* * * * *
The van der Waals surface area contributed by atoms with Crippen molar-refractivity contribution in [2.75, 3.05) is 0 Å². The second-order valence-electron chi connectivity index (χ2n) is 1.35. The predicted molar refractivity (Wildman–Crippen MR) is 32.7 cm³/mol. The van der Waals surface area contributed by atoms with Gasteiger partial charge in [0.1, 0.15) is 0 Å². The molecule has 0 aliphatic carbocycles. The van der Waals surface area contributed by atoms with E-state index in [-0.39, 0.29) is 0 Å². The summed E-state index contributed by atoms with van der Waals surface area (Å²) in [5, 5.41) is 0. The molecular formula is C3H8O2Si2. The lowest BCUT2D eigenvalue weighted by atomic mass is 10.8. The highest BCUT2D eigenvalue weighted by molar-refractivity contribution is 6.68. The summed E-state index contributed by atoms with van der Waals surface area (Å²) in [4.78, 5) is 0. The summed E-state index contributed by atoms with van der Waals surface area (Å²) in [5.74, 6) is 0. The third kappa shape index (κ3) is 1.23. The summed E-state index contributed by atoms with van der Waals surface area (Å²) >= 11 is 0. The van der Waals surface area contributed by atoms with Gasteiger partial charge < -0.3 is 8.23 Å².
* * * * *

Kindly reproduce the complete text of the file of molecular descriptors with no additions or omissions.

The van der Waals surface area contributed by atoms with Crippen molar-refractivity contribution in [2.75, 3.05) is 0 Å². The second-order valence-electron chi connectivity index (χ2n) is 1.35. The predicted molar refractivity (Wildman–Crippen MR) is 32.7 cm³/mol. The van der Waals surface area contributed by atoms with Gasteiger partial charge in [0.1, 0.15) is 0 Å². The molecule has 0 aliphatic carbocycles. The van der Waals surface area contributed by atoms with E-state index in [-0.39, 0.29) is 0 Å². The summed E-state index contributed by atoms with van der Waals surface area (Å²) in [5, 5.41) is 0. The molecular formula is C3H8O2Si2. The lowest BCUT2D eigenvalue weighted by atomic mass is 10.8. The highest BCUT2D eigenvalue weighted by molar-refractivity contribution is 6.68. The summed E-state index contributed by atoms with van der Waals surface area (Å²) in [4.78, 5) is 0. The summed E-state index contributed by atoms with van der Waals surface area (Å²) in [5.74, 6) is 0. The third kappa shape index (κ3) is 1.23. The summed E-state index contributed by atoms with van der Waals surface area (Å²) >= 11 is 0. The van der Waals surface area contributed by atoms with Gasteiger partial charge < -0.3 is 8.23 Å².